Harvest grant stabilizes Clinic

November 29, 2005

Free clinic joins health coalition

Bulletin Staff Writer

The Free Clinic of Martinsville and Henry County soon will become a subsidiary of a local health coalition, which could mean needed financial support for the often cash-strapped organization.

Barbara Jackman, executive director of the Martinsville Henry County Coalition for Health and Wellness, said the East Church Street clinic will be under the umbrella of the coalition. The change had been discussed by the clinic's board of directors and coalition officials for several months, she said.

Clinic Executive Director Cathy Philbrook said the union is needed to move the clinic forward. "It's a good thing for the long run," she added.

The coalition is a non-profit organization that was started to meet goals identified in a 2003 Harvest Foundation study. It already has under its umbrella a Healthy Community Initiative program that provides educational programs in places such as local after-school programs and a MedAssist program to help patients get free drugs from drug companies.
There is no money from The Harvest Foundation, which primarily funds the coalition, involved in the merger at this time, Jackman said. But she said the partnership clearly fits within the mission of improving access to the underserved, which was why the coalition was organized.
"For new programs in the future, The Harvest Foundation would be one potential source that we could go to," she said.

Last April, the clinic had only a few dollars in the bank. After its needs were publicized, donations began coming in, including $25,000 from the Henry County Board of Supervisors and $5,000 from Martinsville City Council. It takes about $8,600 to run the clinic each month, officials have said.

The Harvest Foundation was created from the proceeds of the 2002 sale of Memorial Health Systems. When the clinic was virtually broke, the foundation was criticized at the time for not stepping up to help. The foundation had given the clinic a $22,000 grant in 2002 but later terminated it when the clinic board did not agree to a board development process, officials with both the foundation and the clinic said at the time.

"This is their stepping up" to help the clinic, Philbrook said Monday of The Harvest Foundation.

Tony Pratt, board chairman for the clinic, said its officials hope that by joining the coalition and taking advantage of the coalition's grant-writing expertise, the clinic will be better funded. It had 4,055 patients in September, the latest figure available Monday.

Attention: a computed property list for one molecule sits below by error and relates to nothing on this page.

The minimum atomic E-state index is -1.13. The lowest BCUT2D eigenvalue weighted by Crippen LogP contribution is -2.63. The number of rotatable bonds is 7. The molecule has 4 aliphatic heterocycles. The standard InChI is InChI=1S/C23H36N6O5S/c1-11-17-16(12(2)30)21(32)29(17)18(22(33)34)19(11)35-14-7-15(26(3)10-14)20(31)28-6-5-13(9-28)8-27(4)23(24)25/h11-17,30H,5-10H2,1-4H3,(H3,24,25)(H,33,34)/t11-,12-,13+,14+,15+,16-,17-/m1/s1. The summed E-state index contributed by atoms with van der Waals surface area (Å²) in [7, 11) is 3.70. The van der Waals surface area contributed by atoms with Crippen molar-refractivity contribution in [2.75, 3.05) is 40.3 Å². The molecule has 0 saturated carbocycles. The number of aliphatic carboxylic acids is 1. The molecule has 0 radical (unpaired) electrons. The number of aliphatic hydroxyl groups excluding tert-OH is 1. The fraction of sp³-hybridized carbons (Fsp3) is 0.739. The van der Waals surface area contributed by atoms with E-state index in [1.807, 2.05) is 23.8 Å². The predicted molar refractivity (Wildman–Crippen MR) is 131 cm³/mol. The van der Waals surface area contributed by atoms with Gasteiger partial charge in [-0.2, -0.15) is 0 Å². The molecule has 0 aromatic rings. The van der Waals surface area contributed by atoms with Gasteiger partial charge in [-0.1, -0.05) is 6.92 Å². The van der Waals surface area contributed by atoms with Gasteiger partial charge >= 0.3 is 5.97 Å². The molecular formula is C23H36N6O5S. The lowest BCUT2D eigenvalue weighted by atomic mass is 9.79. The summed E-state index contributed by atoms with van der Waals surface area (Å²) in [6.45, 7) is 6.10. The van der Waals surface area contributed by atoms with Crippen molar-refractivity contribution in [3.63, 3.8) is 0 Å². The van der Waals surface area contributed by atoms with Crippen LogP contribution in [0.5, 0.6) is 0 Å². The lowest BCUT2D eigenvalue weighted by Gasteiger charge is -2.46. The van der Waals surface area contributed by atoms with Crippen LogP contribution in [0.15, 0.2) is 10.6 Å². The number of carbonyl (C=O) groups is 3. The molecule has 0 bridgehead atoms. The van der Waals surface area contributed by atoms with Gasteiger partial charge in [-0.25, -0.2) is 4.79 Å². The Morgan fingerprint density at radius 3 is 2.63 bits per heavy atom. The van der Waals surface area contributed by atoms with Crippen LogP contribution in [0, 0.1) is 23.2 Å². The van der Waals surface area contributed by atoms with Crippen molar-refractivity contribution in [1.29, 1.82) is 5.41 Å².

And although it is in good shape now because of local fund-raising efforts, the generosity of the community and belt-tightening, he said, the clinic could use the coalition's support and expertise in the time-consuming process of finding grants and researching and writing grant applications.

Jackman said that although the community has been generous, the need for health care programs such as the free clinic and the number of people using it will continue to increase as the need for health care increases. The grant-writing efforts will help ensure its long-term viability, she said.

"The more and the better we can work together the better able we'll be to not only find and achieve new funding sources, but also to do more with the monies that we have," she said.

The release said the alliance was recommended by a 2004 economic development study sponsored by the Harvest Foundation.

"The Harvest Foundation welcomes this affiliation of the free clinic and the Health and Wellness Coalition," said Douglas Payne, chairman of the Harvest Foundation. "This greatly expands the range of health care options available to citizens of Martinsville and Henry County."

Pratt said the clinic plans to use the coalition's expertise in general management, combining functions such as payroll and budgeting so the clinic staff can spend more time on patient care. The coalition will oversee the clinic's operations and administration, according to a press release.

Jackman said an advisory board, with some of the clinic board members, has been created to work with the coalition board on the operation.

Pratt also said joining with the coalition will give the free clinic access to its educational program and he hopes the clinic will be able to add programs and expand its office hours and services.

Pratt said one of the clinic's major goals is to offer extended hours and appointment times. Being able to see people at set times will allow the clinic to become patients' medical home, he said, and will help the clinic follow up and track patients.

Nurse practitioner Sandra Robertson has been hired and clinic hours may be expanded soon, Jackman said.

"We're hoping also we will be able to start recruiting from the medical community more and more volunteers as we establish a better continuity of care," Pratt said.

Jackman said the coalition will work to integrate its educational programs about topics such as living with chronic diseases like diabetes into the clinic's programs.

One of the major new programs planned, she said, is adding staff in the first quarter of next year who will serve as case management counselors, working with patients to help them access health care resources, find a medical home and get information to manage their chronic diseases.
The clinic is located at 926 E. Church St. According to the release, the clinic will remain at this site for the immediate future and continue to open on Tuesdays from 5:30 to 9 p.m. and Saturdays from 9 a.m. to 1 p.m. for now. The release said the clinic is studying a relocation.
"We're hoping that the union of the two agencies will actually allow the community to be much better served across the board," Pratt said. Becoming part of the coalition "is hopefully going to lead to a much stronger clinic and a healthier community."


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